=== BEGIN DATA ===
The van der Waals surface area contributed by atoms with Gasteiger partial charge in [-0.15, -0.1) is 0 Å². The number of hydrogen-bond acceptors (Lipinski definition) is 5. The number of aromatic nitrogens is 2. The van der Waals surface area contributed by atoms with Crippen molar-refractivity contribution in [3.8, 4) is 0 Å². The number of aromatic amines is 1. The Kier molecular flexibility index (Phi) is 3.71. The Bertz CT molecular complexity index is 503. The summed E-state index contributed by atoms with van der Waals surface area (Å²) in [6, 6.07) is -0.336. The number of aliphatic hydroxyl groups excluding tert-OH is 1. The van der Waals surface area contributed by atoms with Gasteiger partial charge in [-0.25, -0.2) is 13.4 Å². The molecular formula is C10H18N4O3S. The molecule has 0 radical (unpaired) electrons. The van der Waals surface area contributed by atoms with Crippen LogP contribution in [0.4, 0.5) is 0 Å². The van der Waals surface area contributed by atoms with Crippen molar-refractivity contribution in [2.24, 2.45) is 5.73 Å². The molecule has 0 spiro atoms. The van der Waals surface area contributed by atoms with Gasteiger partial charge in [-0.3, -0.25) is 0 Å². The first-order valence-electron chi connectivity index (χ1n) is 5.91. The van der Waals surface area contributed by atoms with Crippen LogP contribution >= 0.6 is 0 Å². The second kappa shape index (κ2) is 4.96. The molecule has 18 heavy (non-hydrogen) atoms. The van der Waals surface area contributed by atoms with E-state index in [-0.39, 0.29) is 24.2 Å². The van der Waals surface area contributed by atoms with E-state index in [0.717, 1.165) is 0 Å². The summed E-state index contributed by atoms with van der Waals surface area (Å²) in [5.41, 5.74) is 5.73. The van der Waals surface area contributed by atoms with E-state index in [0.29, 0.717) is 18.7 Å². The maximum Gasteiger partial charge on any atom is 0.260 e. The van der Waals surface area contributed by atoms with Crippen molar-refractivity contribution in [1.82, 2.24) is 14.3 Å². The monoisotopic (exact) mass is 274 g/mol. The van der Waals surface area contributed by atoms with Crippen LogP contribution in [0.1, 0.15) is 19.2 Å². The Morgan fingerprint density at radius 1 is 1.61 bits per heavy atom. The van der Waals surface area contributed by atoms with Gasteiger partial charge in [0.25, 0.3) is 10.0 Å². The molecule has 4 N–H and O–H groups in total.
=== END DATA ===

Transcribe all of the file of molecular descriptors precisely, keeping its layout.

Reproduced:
The van der Waals surface area contributed by atoms with Gasteiger partial charge in [-0.15, -0.1) is 0 Å². The number of hydrogen-bond acceptors (Lipinski definition) is 5. The number of aromatic nitrogens is 2. The van der Waals surface area contributed by atoms with Crippen molar-refractivity contribution in [3.8, 4) is 0 Å². The number of aromatic amines is 1. The Kier molecular flexibility index (Phi) is 3.71. The Bertz CT molecular complexity index is 503. The summed E-state index contributed by atoms with van der Waals surface area (Å²) in [6, 6.07) is -0.336. The number of aliphatic hydroxyl groups excluding tert-OH is 1. The van der Waals surface area contributed by atoms with Gasteiger partial charge in [-0.25, -0.2) is 13.4 Å². The molecular formula is C10H18N4O3S. The molecule has 0 radical (unpaired) electrons. The van der Waals surface area contributed by atoms with Crippen LogP contribution in [0.4, 0.5) is 0 Å². The van der Waals surface area contributed by atoms with Crippen molar-refractivity contribution in [2.24, 2.45) is 5.73 Å². The molecule has 0 spiro atoms. The van der Waals surface area contributed by atoms with Gasteiger partial charge in [-0.3, -0.25) is 0 Å². The first-order valence-electron chi connectivity index (χ1n) is 5.91. The van der Waals surface area contributed by atoms with Crippen LogP contribution >= 0.6 is 0 Å². The second kappa shape index (κ2) is 4.96. The molecule has 18 heavy (non-hydrogen) atoms. The van der Waals surface area contributed by atoms with E-state index in [-0.39, 0.29) is 24.2 Å². The van der Waals surface area contributed by atoms with E-state index in [0.717, 1.165) is 0 Å². The summed E-state index contributed by atoms with van der Waals surface area (Å²) in [5.41, 5.74) is 5.73. The van der Waals surface area contributed by atoms with E-state index in [0.29, 0.717) is 18.7 Å². The maximum Gasteiger partial charge on any atom is 0.260 e. The van der Waals surface area contributed by atoms with Crippen molar-refractivity contribution in [1.82, 2.24) is 14.3 Å². The monoisotopic (exact) mass is 274 g/mol. The van der Waals surface area contributed by atoms with Crippen LogP contribution in [0.1, 0.15) is 19.2 Å². The Morgan fingerprint density at radius 1 is 1.61 bits per heavy atom. The van der Waals surface area contributed by atoms with Gasteiger partial charge in [0.25, 0.3) is 10.0 Å². The molecule has 4 N–H and O–H groups in total.